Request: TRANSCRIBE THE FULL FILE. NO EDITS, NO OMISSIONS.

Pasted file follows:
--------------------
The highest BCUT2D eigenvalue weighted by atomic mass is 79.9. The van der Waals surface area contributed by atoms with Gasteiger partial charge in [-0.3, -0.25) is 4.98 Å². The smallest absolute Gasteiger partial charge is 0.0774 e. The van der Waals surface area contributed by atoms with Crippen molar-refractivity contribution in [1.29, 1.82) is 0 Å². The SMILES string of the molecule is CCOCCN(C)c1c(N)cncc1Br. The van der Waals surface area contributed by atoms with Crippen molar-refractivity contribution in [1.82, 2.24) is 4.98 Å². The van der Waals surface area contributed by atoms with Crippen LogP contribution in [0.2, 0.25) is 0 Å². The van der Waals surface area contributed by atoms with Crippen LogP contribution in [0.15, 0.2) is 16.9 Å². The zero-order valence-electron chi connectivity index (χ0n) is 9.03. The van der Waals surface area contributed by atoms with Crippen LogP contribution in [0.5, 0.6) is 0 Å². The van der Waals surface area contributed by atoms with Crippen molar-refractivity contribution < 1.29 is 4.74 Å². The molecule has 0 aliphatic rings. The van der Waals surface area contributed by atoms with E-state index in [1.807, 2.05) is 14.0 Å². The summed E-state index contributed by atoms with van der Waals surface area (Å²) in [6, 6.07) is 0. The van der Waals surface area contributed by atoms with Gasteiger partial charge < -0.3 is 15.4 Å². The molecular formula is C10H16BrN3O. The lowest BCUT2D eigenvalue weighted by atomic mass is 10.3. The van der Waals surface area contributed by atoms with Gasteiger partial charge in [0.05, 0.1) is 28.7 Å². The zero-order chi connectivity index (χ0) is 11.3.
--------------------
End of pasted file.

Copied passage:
The highest BCUT2D eigenvalue weighted by atomic mass is 79.9. The van der Waals surface area contributed by atoms with Gasteiger partial charge in [-0.3, -0.25) is 4.98 Å². The smallest absolute Gasteiger partial charge is 0.0774 e. The van der Waals surface area contributed by atoms with Crippen molar-refractivity contribution in [1.29, 1.82) is 0 Å². The SMILES string of the molecule is CCOCCN(C)c1c(N)cncc1Br. The van der Waals surface area contributed by atoms with Crippen molar-refractivity contribution in [1.82, 2.24) is 4.98 Å². The van der Waals surface area contributed by atoms with Crippen LogP contribution in [0.2, 0.25) is 0 Å². The van der Waals surface area contributed by atoms with Crippen LogP contribution in [0.15, 0.2) is 16.9 Å². The zero-order valence-electron chi connectivity index (χ0n) is 9.03. The van der Waals surface area contributed by atoms with Crippen LogP contribution in [0.5, 0.6) is 0 Å². The van der Waals surface area contributed by atoms with Crippen molar-refractivity contribution < 1.29 is 4.74 Å². The molecule has 0 aliphatic rings. The van der Waals surface area contributed by atoms with E-state index in [1.807, 2.05) is 14.0 Å². The summed E-state index contributed by atoms with van der Waals surface area (Å²) in [6, 6.07) is 0. The van der Waals surface area contributed by atoms with Gasteiger partial charge < -0.3 is 15.4 Å². The molecular formula is C10H16BrN3O. The lowest BCUT2D eigenvalue weighted by atomic mass is 10.3. The van der Waals surface area contributed by atoms with Gasteiger partial charge in [0.05, 0.1) is 28.7 Å². The zero-order chi connectivity index (χ0) is 11.3.